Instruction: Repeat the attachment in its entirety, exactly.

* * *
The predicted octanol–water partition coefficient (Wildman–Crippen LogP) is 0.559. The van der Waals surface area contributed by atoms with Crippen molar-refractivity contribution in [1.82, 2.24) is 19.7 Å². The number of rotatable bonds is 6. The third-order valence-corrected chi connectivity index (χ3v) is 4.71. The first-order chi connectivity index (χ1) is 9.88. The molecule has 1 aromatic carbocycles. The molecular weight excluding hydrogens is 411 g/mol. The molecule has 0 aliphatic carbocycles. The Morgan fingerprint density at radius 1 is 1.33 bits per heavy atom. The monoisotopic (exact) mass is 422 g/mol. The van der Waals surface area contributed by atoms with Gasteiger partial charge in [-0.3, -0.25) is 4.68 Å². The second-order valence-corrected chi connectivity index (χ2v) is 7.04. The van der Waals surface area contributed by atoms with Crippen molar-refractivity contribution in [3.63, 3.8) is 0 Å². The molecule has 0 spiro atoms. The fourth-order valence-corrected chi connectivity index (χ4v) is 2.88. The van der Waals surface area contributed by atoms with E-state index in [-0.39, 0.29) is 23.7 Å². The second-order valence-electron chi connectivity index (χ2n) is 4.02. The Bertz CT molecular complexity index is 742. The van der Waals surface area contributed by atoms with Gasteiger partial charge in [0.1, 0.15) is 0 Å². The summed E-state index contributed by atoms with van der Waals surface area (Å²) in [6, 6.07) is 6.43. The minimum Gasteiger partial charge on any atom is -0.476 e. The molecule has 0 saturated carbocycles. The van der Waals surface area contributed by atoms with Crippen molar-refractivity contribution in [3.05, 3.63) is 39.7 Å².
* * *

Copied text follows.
The predicted octanol–water partition coefficient (Wildman–Crippen LogP) is 0.559. The van der Waals surface area contributed by atoms with Crippen molar-refractivity contribution in [1.82, 2.24) is 19.7 Å². The number of rotatable bonds is 6. The third-order valence-corrected chi connectivity index (χ3v) is 4.71. The first-order chi connectivity index (χ1) is 9.88. The molecule has 1 aromatic carbocycles. The molecular weight excluding hydrogens is 411 g/mol. The molecule has 0 aliphatic carbocycles. The Morgan fingerprint density at radius 1 is 1.33 bits per heavy atom. The monoisotopic (exact) mass is 422 g/mol. The van der Waals surface area contributed by atoms with Gasteiger partial charge in [-0.3, -0.25) is 4.68 Å². The second-order valence-corrected chi connectivity index (χ2v) is 7.04. The van der Waals surface area contributed by atoms with Crippen molar-refractivity contribution in [3.63, 3.8) is 0 Å². The molecule has 0 spiro atoms. The fourth-order valence-corrected chi connectivity index (χ4v) is 2.88. The van der Waals surface area contributed by atoms with E-state index in [-0.39, 0.29) is 23.7 Å². The second-order valence-electron chi connectivity index (χ2n) is 4.02. The Bertz CT molecular complexity index is 742. The van der Waals surface area contributed by atoms with Gasteiger partial charge in [0.1, 0.15) is 0 Å². The summed E-state index contributed by atoms with van der Waals surface area (Å²) in [6, 6.07) is 6.43. The minimum Gasteiger partial charge on any atom is -0.476 e. The molecule has 0 saturated carbocycles. The van der Waals surface area contributed by atoms with Crippen molar-refractivity contribution in [3.05, 3.63) is 39.7 Å².